Several minutes into President Trump’s social media summit at the White House on Thursday, the president grew nostalgic, reminiscing on some of his greatest Twitter hits.

“Remember when I said somebody was spying on me?” he asked.

That “somebody” was President Barack Obama. And Trump was referring to a series of his own tweets in March 2017 in which he falsely — and with no evidence offered — accused his predecessor of committing what would probably have been an illegal act. “This is Nixon/Watergate,” Trump wrote in one missive. “Bad (or sick) guy!”.

But to hear Trump tell it now, the entire controversy — which gripped the nation for weeks to come — was simply a lark, a convenient way for him to boost his social media following into the stratosphere while dominating the conversation here on Earth.

“I used to watch it,” Trump said Thursday. “It’d be like a rocket ship when I put out a beauty.”

Trump repeated the bogus spying claim and continued. “That thing was like a rocket,” he said, popping up his right thumb and shooting it skyward. “I get a call two minutes later: ‘Did you say that?’ I said, ‘Yeah, I said that.’ ‘Well, it’s exploding. It’s exploding.’ ”

The crowd laughed. The mind reeled. 

Trump’s entire presidency has been something of a social media summit. His tweets send diplomats careening; reporters and editors scrambling; and Republican lawmakers dashing for the safety of the members-only elevators — while also claiming that no, they’ve just been so focused on governing that they somehow missed that latest tweet. 

The tweets are the scroll of cable news chyrons, the noisy static of American politics in 2019 and the subject of endless fascination. 

But in seemingly candid comments, Trump offered a rare glimpse into his largely transactional approach to Twitter. Between remarks to the assembled crowd of conservative social media influencers at the White House, he cracked wise on everything from his spelling mishaps (“If I have a spelling deal, they will put it on”) to his view of the medium (“I call Twitter a typewriter”).

Trump bemoaned the news media’s apparent harping on even his smallest errors — “Any kind of a punctuation mistake, they put it on,” he said,  “so I’m very, very careful” — and claimed that he’s actually something of a human spell-checker. 

“Really I’m actually a good speller, but everyone said the fingers aren’t as good as the brain,” the president said.

In fact, Trump is known for phonetic foibles. One of his mistakes involved the Obama spying tweet, when he wrote, “How low has President Obama gone to tapp [sic] my phones during the very sacred election process?”

Trump’s spelling failings run the gamut, from routine typos and benign autocorrect changes — which is what presumably transformed the name of Trump’s wife, Melania, into “Melanie” in one 2018 Twitter update on her health after a kidney infection — to more embarrassing mistakes. He has repeatedly confused “council” with “counsel,” misspelled the names of world leaders and once famously tweeted a seemingly incomplete thought that ended with this humdinger of a cliffhanger: “covfefe.”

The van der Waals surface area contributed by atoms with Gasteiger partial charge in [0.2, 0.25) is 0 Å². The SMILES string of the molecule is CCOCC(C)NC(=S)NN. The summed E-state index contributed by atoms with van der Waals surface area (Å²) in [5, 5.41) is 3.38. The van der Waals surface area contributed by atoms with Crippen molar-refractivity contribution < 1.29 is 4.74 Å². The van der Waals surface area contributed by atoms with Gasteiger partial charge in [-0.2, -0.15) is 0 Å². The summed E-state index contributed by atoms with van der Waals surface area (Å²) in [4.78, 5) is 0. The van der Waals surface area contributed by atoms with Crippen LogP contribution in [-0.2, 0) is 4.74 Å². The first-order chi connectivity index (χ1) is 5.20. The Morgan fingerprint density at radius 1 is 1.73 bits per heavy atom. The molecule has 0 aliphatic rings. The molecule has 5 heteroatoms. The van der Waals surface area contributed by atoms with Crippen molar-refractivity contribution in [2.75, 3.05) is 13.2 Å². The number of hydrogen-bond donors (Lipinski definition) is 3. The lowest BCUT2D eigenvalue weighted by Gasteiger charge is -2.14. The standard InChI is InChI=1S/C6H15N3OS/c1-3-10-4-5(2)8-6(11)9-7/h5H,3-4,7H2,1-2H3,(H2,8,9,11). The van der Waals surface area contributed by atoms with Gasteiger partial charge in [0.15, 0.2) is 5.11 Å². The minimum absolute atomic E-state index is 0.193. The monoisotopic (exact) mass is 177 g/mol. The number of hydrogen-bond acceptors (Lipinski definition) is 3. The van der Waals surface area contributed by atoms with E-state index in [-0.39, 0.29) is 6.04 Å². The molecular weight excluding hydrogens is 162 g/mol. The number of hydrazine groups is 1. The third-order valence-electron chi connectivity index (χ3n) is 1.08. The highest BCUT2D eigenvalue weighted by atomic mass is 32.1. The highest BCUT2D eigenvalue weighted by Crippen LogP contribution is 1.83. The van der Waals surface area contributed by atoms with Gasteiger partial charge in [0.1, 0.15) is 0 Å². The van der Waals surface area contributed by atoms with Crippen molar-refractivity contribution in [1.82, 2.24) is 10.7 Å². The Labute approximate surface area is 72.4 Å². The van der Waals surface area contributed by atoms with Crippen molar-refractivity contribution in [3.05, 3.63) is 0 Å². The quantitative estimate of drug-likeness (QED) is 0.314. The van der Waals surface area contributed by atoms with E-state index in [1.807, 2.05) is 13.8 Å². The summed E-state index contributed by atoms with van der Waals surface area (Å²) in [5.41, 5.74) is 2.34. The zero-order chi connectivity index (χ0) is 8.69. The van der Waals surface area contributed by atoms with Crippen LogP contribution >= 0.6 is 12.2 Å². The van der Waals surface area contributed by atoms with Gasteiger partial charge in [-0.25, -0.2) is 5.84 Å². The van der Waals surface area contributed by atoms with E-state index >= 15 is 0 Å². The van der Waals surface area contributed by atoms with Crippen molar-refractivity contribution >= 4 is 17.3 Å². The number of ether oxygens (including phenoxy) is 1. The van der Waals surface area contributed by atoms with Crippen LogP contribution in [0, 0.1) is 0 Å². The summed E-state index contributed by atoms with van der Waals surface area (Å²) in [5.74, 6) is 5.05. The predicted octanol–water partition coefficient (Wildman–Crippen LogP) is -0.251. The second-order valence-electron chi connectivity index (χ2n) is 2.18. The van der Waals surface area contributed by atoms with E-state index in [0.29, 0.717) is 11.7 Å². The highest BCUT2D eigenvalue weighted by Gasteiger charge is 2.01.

The summit included a blown-up poster of Trump’s subsequent explanation tweet, which read, “Who can figure out the true meaning of ‘covfefe’??? Enjoy!” 

The president waxed poetic on how Twitter has replaced the more mundane news release when his administration wants to communicate news to the world. When he puts a statement out in a news release, Trump said, “people don’t pick it up.” 

But, he continued with relish, “If I put it out on social media, it’s like an explosion. Fox, CNN, crazy MSNBC.” 

Trump also talked about his almost childlike glee in sending out a tweet and watching the number of people who follow on Twitter methodically tick up. 

“A good tweet, it goes up,” the president said.

Adopting the tone of an auctioneer, Trump began rattling through how his follower count would creep northward, often after an incendiary missive. “It used to go up, it would say 7,000, 7,008-7,000, 7,017, 7,024, 7,032, 7,044, right?” he said, to laughter. “Now it goes 7,000, 7,008, 6,998. Then they go 7,009, 6,074. I say, ‘What is going on? It never did that before.’ ”

He continued, moving his hand up and down as if to track a ragged stock market: “It goes up and then they take it down, then it goes up. I had never had that.”

A Twitter representative denied Trump’s assertion, a claim his allies have also made previously, that Twitter is deliberately making it difficult for his supporters to follow him.

“Our focus is on the health of the service, and that includes work to remove fake accounts to prevent malicious behavior,” the representative said. “Many prominent accounts have seen follower counts drop, but the result is higher confidence that the followers they have are real, engaged people.”

During the presidential campaign, Trump once quoted an admirer’s description of him as “the Ernest Hemingway of a hundred and forty characters.” On Thursday, the president made a similar throw-back reference to describe the platform.

“I call Twitter a typewriter,” he said. “That’s what I really call Twitter because it goes on to Facebook automatically and it goes on to Instagram and it goes on to television — more so Fox than it does CNN.”

But, he added, with no evident displeasure: “If it’s something bad, they’ll put it on.”